Authors – Sybil Johnson-Abbott, Desneiges Teddy
Ottawa’s condo market is currently trending as a seller’s market – with 40% fewer condominiums listed for sale last month than there were during the same month in 2018. It is best practice to engage your lawyer early in the process to help you navigate this market.
In every real estate purchase, a lawyer conducts the appropriate searches, prepares the transfer and registration documents and handles the transfer of funds, after the agreement of purchase and sale becomes firm. When you are buying a condominium, your lawyer reviews the status certificate prior to the deal becoming firm in addition to the above. The status certificate is a document that confirms whether or not the condominium corporation meets all legal requirements and is financially and legally “healthy”. The status certificate includes such things as the condominium corporation’s legal registration, Board of Directors information, special assessment decisions, if any, financial statements, insurance documents, boundaries and percentage ownership details, reserve fund studies and the condo’s rules and bylaws – such as whether you can install your inflatable Christmas décor collection on your patio.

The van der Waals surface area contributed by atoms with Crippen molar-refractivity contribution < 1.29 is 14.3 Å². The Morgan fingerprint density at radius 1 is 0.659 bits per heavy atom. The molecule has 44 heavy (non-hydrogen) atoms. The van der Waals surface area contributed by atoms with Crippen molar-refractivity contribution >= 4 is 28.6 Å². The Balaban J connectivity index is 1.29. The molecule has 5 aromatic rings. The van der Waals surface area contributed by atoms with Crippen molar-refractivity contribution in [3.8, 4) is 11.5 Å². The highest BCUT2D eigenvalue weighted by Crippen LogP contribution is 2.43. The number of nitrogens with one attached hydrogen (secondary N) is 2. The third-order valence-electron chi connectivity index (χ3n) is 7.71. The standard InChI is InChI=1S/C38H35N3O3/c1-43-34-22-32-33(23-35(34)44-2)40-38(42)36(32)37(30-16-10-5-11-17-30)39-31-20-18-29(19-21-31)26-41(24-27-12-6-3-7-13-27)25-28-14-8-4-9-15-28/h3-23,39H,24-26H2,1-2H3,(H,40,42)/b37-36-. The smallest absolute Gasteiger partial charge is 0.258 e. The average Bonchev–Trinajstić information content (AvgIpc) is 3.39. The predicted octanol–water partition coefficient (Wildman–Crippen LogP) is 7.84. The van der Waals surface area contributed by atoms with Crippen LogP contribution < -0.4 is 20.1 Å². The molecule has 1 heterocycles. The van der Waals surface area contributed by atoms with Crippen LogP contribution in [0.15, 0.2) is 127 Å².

In a seller’s market, your offer or sale conditions may only allow for a short turnaround time for this status certificate review, so it’s a great idea to have your lawyer in place ahead of time. Securing a lawyer in advance ensures that your lawyer understands your needs and plans for your condo before an agreement is even entered into. For example, if you are frequently away and plan to put your condo on AirBnB, your lawyer can ensure that such a use is not prohibited by the condo’s rules and regulations prior to the deal becoming firm. This can alleviate a lot of hardship.
There are several other advantages to engaging a real estate lawyer early in the process. Your lawyer can:
- help you understand your liability as a condominium owner and your rights under the condominium declaration;
- advise you on upcoming changes to provincial legislation that might affect your condo, especially if you plan to rent or sell in the future; and
- determine if the condominium corporation, the developer etc. are named in any legal actions, and could even provide additional historical information about the developer or building you are considering.
Finally, an experienced lawyer can provide you with an estimate of expected legal costs, which is useful for budget planning and determining how much cash you will need to close your condo deal.